Looking to the criticism of the word 'Syat' in Syadvad or Saptabhangi in certain corners, Acharya Mahapragya has emphasized the use of the term 'eva' in the seven usual propositions (saptabhangi) for the popular example of pot which indicates the definite character of the assertion, or the negation or indescribability or their possible combinations. He further stresses the use of 'Syat' for the rest of the attributes other than existence in the pot. Acharya Mahapragya has certainly given a new dimension in Jain logic to prevent any controversy regarding the doctrine of Anekantvad.

We find that the concept of anekantvad, syadvad and saptabhangi are intimately related to each other and provide the foundation of Jain metaphysics, epistemology and logic respectively.

Anekant is supported by the independent system of Nayavada, seven possible modes of approach and description, one of which is singled out without regard to the others according to the need and purpose of the case. It implies that the real may be explained and examined from divergent viewpoints. These divergent viewpoints present a comprehensive and synoptic picture of Reality. It is an analytical method. The Jains narrate a story about seven blind men and the elephant. All the blind men surrounded the elephant and touched its body. Somebody got the ear of the elephant, and others got the trunk or the tail or some other part of the body. The person who caught the leg of the elephant said that that elephant was like a pillar and he who caught the trunk said that the elephant was like a python and in this way every blind man asserted that his description alone was correct. The Jains say 'Only who can see the whole elephant can say the truth'.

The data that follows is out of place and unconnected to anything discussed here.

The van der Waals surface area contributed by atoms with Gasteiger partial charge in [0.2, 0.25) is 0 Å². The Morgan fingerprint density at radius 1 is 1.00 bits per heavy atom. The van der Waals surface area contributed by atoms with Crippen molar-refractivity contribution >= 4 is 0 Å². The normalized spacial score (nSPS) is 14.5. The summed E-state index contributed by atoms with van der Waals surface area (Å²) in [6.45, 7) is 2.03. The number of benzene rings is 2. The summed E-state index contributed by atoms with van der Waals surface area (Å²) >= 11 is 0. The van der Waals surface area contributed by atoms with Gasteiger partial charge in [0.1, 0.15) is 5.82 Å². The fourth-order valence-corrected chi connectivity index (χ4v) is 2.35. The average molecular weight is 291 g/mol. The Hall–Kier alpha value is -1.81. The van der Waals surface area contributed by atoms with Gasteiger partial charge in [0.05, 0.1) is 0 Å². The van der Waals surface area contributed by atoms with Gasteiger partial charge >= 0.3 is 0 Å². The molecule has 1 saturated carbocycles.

• Science In Jainism by Dr. M.R. Gelra ©
  • Edition 2002
  • Published by Jain Vishva Bharati

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Page glossary
Some texts contain  footnotes  and  glossary  entries. To distinguish between them, the links have different colors.
  1. Acharya
  2. Acharya Mahapragya
  3. Acharyas
  4. Anekant
  5. Anekantvad
  6. Avaktavya
  7. Body
  8. Dravya
  9. Gautama
  10. Guna
  11. Hermann Jacobi
  12. Jacobi
  13. Jain Logic
  14. Jainism
  15. Mahapragya
  16. Mahavira
  17. Nayavada
  18. Non-absolutism
  19. Paryaya
  20. Prakrit
  21. Saptabhangi
  22. Soul
  23. Sutra
  24. Syadvad
  25. Tattvaarth Sutra
  26. Vedanta